Another diplomat in Damascus was fatalistic. “There’s not much more that anyone, at the international level, can do,” he said. “There’s not much more the Arab League can, either.”
Syria’s agreement to allow 165 observers from the Arab League last month to monitor a deal that seemed stillborn even when it was announced — a government pledge to end violence, free prisoners and pull the military from cities — was viewed as one of the last diplomatic tools.
But last week, one of the monitors, an Algerian named Anwar Malek, resigned in disgust, saying the mission had only given Mr. Assad cover to continue the crackdown. Opposition activists say hundreds have died since the monitors arrived.
“Bashar was looking for a shield, and he found it with us,” Mr. Malek said in an interview. “The mission has failed until now. It hasn’t achieved anything.”
He said at least three other monitors were also quitting.
The mission’s leader, Lt. Gen. Muhammad Ahmed al-Dabi, who once ran Sudan’s notorious military intelligence agency, attacked Mr. Malek, saying he stayed in his hotel room rather than doing his job. But Nabil el-Araby, the Arab League’s secretary general, acknowledged where Syria might be headed, with or without the monitors.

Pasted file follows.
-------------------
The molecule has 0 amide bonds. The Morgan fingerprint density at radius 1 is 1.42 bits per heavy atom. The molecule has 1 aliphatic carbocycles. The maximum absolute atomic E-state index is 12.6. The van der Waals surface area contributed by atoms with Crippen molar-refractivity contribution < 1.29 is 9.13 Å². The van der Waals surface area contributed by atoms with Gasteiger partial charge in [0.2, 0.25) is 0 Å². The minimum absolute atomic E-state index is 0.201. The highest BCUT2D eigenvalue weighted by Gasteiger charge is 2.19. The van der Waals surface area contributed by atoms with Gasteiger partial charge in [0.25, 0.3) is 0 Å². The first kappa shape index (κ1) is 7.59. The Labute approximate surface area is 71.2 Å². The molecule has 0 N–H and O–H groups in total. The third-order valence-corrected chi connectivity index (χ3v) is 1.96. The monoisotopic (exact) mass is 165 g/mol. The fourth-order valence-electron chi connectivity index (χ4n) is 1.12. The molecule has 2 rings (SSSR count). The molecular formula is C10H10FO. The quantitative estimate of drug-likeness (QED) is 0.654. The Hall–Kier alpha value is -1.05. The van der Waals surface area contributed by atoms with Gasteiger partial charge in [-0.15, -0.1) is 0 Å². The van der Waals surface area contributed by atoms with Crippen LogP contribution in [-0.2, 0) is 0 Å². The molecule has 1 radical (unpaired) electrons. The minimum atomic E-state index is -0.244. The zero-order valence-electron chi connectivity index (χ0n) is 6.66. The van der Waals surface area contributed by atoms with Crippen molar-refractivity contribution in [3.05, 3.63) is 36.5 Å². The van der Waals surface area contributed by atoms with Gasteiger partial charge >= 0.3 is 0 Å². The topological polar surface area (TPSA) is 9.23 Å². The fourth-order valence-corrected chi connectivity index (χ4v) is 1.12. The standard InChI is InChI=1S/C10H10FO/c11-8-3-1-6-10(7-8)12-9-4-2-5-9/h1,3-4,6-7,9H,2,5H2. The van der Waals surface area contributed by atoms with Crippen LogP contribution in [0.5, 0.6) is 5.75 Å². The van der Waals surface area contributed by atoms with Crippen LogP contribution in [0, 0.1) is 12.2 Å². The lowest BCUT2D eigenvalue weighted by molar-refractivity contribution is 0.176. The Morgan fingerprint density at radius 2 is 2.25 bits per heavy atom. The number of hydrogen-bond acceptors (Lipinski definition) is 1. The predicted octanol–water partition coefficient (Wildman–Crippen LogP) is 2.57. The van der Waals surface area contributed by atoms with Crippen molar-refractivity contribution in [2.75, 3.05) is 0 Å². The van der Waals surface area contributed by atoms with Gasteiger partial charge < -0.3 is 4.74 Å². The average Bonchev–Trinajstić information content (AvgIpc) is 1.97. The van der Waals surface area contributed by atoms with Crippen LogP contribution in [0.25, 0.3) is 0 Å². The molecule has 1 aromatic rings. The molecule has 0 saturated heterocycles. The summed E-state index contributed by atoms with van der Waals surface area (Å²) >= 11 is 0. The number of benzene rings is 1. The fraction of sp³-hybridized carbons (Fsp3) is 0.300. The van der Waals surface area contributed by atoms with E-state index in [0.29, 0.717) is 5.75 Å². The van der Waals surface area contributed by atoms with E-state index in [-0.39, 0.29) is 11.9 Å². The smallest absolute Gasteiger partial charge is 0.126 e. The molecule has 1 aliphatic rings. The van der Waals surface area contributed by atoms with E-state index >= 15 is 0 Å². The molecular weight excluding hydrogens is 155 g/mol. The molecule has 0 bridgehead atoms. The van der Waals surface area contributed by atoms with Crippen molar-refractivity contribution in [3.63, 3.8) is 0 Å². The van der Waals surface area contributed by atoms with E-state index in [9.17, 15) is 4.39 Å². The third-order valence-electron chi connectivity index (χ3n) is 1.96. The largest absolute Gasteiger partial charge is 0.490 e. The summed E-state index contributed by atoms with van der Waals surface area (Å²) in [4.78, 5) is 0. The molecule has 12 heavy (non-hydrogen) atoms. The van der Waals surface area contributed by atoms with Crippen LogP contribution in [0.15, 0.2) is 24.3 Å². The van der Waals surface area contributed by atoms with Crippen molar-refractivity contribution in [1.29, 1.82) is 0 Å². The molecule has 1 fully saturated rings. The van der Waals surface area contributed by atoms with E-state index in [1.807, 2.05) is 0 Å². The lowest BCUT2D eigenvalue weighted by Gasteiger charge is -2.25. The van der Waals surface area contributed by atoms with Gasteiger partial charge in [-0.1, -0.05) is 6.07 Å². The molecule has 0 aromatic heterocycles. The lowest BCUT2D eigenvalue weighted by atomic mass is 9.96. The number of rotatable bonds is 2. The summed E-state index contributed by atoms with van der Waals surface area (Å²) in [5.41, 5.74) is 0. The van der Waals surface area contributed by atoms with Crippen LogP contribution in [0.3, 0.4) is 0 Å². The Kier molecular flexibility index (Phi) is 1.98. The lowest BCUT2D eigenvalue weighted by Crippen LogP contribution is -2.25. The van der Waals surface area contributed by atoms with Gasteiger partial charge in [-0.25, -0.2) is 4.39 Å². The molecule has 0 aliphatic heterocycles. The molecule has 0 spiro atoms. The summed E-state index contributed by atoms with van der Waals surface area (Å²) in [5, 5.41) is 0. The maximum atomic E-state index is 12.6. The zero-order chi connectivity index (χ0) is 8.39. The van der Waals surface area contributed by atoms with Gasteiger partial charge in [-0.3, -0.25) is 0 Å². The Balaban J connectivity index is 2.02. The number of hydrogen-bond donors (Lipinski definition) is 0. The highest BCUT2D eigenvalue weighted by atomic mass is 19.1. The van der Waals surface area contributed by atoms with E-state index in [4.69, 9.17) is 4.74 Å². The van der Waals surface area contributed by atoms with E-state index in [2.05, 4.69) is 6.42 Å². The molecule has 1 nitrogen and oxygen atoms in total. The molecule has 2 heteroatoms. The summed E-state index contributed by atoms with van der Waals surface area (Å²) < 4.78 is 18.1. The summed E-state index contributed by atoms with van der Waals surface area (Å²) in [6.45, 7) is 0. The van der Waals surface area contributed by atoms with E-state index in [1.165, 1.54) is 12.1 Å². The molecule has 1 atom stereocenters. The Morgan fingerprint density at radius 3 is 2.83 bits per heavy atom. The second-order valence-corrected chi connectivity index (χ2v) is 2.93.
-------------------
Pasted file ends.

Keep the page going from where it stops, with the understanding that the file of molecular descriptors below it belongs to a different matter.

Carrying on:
“Yes, I fear a civil war, and the events that we see and hear about now could lead to a civil war,” he said in an interview with an Egyptian television station.
He echoed a growing sentiment in many capitals, the potential for Syria’s crisis to intersect with a combustible array of rivalries in the region.
Peter Harling, a Syria analyst with the International Crisis Group, said, “I’ve never seen something quite so ominous take shape in the region in 15 years.”
As with past speeches, Mr. Assad’s address on Tuesday was not meant for the protesters challenging his 11-year rule. His audience, analysts say, was his supporters, who were by many accounts buoyed by his projection of confidence and his suggestion of reform: a constitutional referendum and the prospect of a national unity government.